Thank you so much for contacting me. God bless you always. Marylou


  7. Mindi Reid says:

    I am so overwhelmed to find all this. When I was a child, I too wore a bracelet for Capt. Crosby. I never took it off, and it finally cracked and broke apart, and I don’t know what happened to the pieces. But I never forgot his name. Now, nearly half a century later, it occurred to me to check on the internet…wow, just wow. Sending you love across the years, Marylou.


    • Thank you Mindi. It’s amazing and comforting to learn of so many who wore a bracelet, and cared so long ago, and still care today. Our family was one of the lucky ones. We are forever thankful to you, and all who supported/support our POWs and MIAs. Through Herby’s loss, he has connected people in so many ways, along with helping young Army ROTC cadets reach their educational and military career goals via his scholarship fund. He’d be happy about that, for sure. It touches my heart deeply every time I hear from someone like you who wore a bracelet with his name on it. You made a difference and helped bring him home. Thank you, Marylou


  8. Jack Lane says:

    Hi Marylou,

    I found your website as I was trying to locate Herby’s grave in ANC. My son Gabe and I had the honor of visiting and paying our respects today. That’s a beautiful spot and befitting our hometown hero. I shared Herby’s story with Gabe. I’m from Donalsonville and left in ’80 to join the Air Force but I still remember when Herby went missing and the concern our whole community had for him and your family. As a parent and a brother, I can’t imagine what you went through. As a career military man I have the highest measure of gratitude for the sacrifice that Herby and your family have made. We’re all grateful that he’s home and salute you for keeping his legacy alive.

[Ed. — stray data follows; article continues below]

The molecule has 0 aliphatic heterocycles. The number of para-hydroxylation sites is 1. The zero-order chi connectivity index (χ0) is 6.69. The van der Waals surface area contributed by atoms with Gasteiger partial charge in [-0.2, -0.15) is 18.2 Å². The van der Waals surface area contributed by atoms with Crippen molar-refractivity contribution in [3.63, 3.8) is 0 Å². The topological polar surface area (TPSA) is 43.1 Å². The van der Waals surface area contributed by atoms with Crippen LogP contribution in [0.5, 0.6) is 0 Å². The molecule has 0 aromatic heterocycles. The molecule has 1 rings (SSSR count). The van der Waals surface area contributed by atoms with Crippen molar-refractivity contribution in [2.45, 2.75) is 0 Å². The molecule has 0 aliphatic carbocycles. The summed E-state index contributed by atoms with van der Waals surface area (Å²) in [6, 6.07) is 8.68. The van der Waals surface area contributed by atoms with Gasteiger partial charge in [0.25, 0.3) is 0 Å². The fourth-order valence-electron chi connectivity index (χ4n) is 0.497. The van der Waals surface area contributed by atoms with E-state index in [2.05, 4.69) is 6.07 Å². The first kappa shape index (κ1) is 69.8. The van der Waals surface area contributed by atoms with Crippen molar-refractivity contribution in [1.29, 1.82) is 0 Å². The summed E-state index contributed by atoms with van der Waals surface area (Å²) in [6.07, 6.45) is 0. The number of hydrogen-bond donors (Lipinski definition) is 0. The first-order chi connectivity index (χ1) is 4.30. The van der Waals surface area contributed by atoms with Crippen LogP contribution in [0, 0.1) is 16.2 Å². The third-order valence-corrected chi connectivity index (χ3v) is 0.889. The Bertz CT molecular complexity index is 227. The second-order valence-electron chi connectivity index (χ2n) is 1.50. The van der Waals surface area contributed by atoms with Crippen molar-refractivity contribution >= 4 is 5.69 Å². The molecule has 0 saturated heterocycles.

I remember you from high school. You were a senior and majorette as I was just getting into the band. In those days Mr Strickland let us move up in 6th or 7th grade. I remember your older sister Janie too. I dont think I ever met Herby but i knew your mom and dad. I remember Mrs. Jane’s little art building beside your house. I loved to hear her talk. I got to know Mr Herb fairly well when he had the sporting goods store by the old Tastee Freeze. He was a great guy! That all seems like yesterday.

    Our best wishes to you and your family.

    Jack Lane, Chief Master Sergeant, USAF (Retired)


    • Thank you Jack. It’s always wonderful to get a message from someone who knew our family. I don’t remember you, but will look you up. And thank you for sharing Herby’s story with your son as it’s something special. And, thank you for your service to our country, means more than I can express. I do everything I can to keep Herby’s legacy alive. He’s missed for sure. I visit him as often as I can at plot 557 in Section 60. Mom and Dad are both gone now, and none of the family lives in Donalsonville anymore, yet I visit when I can. They’ve taken a huge hit with the hurricane that plowed through there. God bless you and your family.